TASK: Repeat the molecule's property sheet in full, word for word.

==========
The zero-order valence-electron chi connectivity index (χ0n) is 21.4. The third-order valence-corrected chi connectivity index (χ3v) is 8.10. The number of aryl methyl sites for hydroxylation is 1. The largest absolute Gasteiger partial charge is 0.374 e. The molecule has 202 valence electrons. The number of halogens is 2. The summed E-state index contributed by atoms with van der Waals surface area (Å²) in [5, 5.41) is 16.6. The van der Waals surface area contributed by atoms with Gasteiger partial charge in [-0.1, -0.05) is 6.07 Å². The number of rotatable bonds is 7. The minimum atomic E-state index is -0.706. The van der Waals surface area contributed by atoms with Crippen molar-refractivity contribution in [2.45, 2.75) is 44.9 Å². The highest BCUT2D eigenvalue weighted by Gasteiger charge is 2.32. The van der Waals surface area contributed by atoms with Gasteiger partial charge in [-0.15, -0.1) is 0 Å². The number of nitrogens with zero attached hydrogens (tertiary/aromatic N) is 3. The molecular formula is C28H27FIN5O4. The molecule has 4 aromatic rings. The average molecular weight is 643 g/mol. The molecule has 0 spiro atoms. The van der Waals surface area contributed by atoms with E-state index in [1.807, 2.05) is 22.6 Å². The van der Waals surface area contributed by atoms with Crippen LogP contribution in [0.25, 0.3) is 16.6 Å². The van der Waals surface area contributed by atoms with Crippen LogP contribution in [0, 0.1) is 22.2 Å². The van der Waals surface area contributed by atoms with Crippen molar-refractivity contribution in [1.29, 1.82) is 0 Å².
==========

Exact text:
The zero-order valence-electron chi connectivity index (χ0n) is 21.4. The third-order valence-corrected chi connectivity index (χ3v) is 8.10. The number of aryl methyl sites for hydroxylation is 1. The largest absolute Gasteiger partial charge is 0.374 e. The molecule has 202 valence electrons. The number of halogens is 2. The summed E-state index contributed by atoms with van der Waals surface area (Å²) in [5, 5.41) is 16.6. The van der Waals surface area contributed by atoms with Gasteiger partial charge in [-0.1, -0.05) is 6.07 Å². The number of rotatable bonds is 7. The minimum atomic E-state index is -0.706. The van der Waals surface area contributed by atoms with Crippen molar-refractivity contribution in [2.45, 2.75) is 44.9 Å². The highest BCUT2D eigenvalue weighted by Gasteiger charge is 2.32. The van der Waals surface area contributed by atoms with Gasteiger partial charge in [-0.15, -0.1) is 0 Å². The number of nitrogens with zero attached hydrogens (tertiary/aromatic N) is 3. The molecular formula is C28H27FIN5O4. The molecule has 4 aromatic rings. The average molecular weight is 643 g/mol. The molecule has 0 spiro atoms. The van der Waals surface area contributed by atoms with E-state index in [1.807, 2.05) is 22.6 Å². The van der Waals surface area contributed by atoms with Crippen LogP contribution in [0.25, 0.3) is 16.6 Å². The van der Waals surface area contributed by atoms with Crippen LogP contribution in [0, 0.1) is 22.2 Å². The van der Waals surface area contributed by atoms with Crippen molar-refractivity contribution in [1.29, 1.82) is 0 Å².